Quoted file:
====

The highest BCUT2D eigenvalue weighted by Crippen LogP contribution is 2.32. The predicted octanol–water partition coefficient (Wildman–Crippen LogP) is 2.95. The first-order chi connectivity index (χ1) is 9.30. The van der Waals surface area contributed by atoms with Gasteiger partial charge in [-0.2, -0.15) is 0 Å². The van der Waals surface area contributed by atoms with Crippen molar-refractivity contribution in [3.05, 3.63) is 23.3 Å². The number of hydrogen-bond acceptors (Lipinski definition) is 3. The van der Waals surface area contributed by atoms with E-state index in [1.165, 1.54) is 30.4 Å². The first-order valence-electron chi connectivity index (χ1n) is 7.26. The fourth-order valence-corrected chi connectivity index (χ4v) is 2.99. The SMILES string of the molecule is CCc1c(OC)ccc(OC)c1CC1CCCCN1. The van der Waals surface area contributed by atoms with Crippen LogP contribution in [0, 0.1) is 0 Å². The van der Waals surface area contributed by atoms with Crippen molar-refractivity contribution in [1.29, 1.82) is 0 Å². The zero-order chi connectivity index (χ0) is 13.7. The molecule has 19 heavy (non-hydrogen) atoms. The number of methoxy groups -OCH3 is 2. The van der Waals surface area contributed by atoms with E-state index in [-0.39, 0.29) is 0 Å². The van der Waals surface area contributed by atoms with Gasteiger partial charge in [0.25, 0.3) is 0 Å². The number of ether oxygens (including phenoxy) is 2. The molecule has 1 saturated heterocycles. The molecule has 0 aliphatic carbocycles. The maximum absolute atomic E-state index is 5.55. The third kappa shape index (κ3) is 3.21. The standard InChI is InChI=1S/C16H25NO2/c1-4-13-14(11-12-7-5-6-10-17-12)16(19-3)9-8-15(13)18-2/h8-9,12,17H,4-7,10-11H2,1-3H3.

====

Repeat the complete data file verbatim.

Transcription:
The highest BCUT2D eigenvalue weighted by Crippen LogP contribution is 2.32. The predicted octanol–water partition coefficient (Wildman–Crippen LogP) is 2.95. The first-order chi connectivity index (χ1) is 9.30. The van der Waals surface area contributed by atoms with Gasteiger partial charge in [-0.2, -0.15) is 0 Å². The van der Waals surface area contributed by atoms with Crippen molar-refractivity contribution in [3.05, 3.63) is 23.3 Å². The number of hydrogen-bond acceptors (Lipinski definition) is 3. The van der Waals surface area contributed by atoms with E-state index in [1.165, 1.54) is 30.4 Å². The first-order valence-electron chi connectivity index (χ1n) is 7.26. The fourth-order valence-corrected chi connectivity index (χ4v) is 2.99. The SMILES string of the molecule is CCc1c(OC)ccc(OC)c1CC1CCCCN1. The van der Waals surface area contributed by atoms with Crippen LogP contribution in [0, 0.1) is 0 Å². The van der Waals surface area contributed by atoms with Crippen molar-refractivity contribution in [1.29, 1.82) is 0 Å². The zero-order chi connectivity index (χ0) is 13.7. The molecule has 19 heavy (non-hydrogen) atoms. The number of methoxy groups -OCH3 is 2. The van der Waals surface area contributed by atoms with E-state index in [-0.39, 0.29) is 0 Å². The van der Waals surface area contributed by atoms with Gasteiger partial charge in [0.25, 0.3) is 0 Å². The number of ether oxygens (including phenoxy) is 2. The molecule has 1 saturated heterocycles. The molecule has 0 aliphatic carbocycles. The maximum absolute atomic E-state index is 5.55. The third kappa shape index (κ3) is 3.21. The standard InChI is InChI=1S/C16H25NO2/c1-4-13-14(11-12-7-5-6-10-17-12)16(19-3)9-8-15(13)18-2/h8-9,12,17H,4-7,10-11H2,1-3H3.